Investors can use the percentage of earnings retained to evaluate how effectively a company is producing share value using retained earnings compared to other potential investments that instead yield dividends.
When a corporation earns money, it can use that money in one of two ways:
It can issue the money out to shareholders in the form of dividends (see the next section).
It can keep the money as retained earnings with the intention to reinvest it into growing the value of the company.
Here’s what the percentage of earnings retained measure looks like:
Follow these steps to use this equation:
Find the net income and all dividends on the income statement.
Add up all the dividends paid out and then subtract that number from the net income.
Divide the answer from Step 2 by the net income to find the percentage of earnings retained.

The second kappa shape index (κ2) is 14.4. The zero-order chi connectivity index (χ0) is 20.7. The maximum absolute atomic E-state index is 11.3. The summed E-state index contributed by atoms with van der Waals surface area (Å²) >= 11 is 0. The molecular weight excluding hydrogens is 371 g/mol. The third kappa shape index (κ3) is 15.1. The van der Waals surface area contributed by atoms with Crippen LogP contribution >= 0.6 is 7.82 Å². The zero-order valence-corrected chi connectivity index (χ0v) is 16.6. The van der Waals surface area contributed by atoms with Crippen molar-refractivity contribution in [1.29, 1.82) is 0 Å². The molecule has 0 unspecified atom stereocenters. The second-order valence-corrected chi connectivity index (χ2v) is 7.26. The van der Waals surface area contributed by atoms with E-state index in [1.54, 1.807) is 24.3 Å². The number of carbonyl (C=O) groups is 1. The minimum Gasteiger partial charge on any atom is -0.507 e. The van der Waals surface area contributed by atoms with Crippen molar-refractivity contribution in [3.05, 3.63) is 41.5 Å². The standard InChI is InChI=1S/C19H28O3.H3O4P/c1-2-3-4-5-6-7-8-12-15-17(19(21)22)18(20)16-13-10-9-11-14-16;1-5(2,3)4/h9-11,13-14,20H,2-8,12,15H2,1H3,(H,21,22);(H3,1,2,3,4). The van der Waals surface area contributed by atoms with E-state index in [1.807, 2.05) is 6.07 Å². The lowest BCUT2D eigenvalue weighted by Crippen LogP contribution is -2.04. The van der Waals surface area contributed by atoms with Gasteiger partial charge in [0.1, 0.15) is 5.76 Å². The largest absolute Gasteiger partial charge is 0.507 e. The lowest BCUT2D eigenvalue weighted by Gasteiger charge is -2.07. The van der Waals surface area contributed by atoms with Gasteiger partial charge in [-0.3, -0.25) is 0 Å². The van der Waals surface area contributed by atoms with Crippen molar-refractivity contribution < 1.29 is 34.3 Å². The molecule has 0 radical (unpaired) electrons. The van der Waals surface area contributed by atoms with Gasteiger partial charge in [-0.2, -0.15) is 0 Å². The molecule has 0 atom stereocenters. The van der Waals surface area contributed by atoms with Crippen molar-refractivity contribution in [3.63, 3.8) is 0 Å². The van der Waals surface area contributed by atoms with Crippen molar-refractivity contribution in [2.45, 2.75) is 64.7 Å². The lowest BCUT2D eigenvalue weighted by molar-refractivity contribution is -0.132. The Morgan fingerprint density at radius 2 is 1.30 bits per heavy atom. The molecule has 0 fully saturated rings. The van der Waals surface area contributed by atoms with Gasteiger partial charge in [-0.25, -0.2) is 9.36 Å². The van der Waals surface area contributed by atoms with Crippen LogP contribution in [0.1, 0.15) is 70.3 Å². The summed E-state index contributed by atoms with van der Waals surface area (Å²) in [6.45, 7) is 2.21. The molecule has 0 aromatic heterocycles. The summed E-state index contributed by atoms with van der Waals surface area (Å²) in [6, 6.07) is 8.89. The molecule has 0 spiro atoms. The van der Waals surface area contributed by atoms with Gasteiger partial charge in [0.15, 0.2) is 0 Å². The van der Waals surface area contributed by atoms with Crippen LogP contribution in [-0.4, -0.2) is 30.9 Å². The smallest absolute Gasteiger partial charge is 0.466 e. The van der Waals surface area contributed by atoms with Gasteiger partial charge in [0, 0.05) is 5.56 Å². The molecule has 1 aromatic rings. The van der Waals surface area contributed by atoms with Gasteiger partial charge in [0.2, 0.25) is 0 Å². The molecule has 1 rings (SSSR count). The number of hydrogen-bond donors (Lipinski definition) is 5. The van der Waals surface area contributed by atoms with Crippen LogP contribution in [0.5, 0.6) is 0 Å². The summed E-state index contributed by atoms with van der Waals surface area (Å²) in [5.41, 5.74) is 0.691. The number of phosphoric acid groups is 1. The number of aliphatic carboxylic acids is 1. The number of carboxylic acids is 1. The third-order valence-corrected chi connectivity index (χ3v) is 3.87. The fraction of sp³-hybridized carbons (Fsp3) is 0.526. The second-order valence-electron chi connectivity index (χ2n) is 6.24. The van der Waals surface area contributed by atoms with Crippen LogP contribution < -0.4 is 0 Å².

The interpretation of the percentage of earnings retained can vary. If a company is new or anticipates growth, then odds are it’ll have a very high percentage of earnings retained because it’ll need those funds to invest in the growth.
If a company is stagnate and still has a very high percentage of earnings retained, it may be expecting problems. Small companies with growth potential that have a low percentage of earnings retained may also face trouble in the future or otherwise not meet their potential, thereby decreasing their value compared to their price.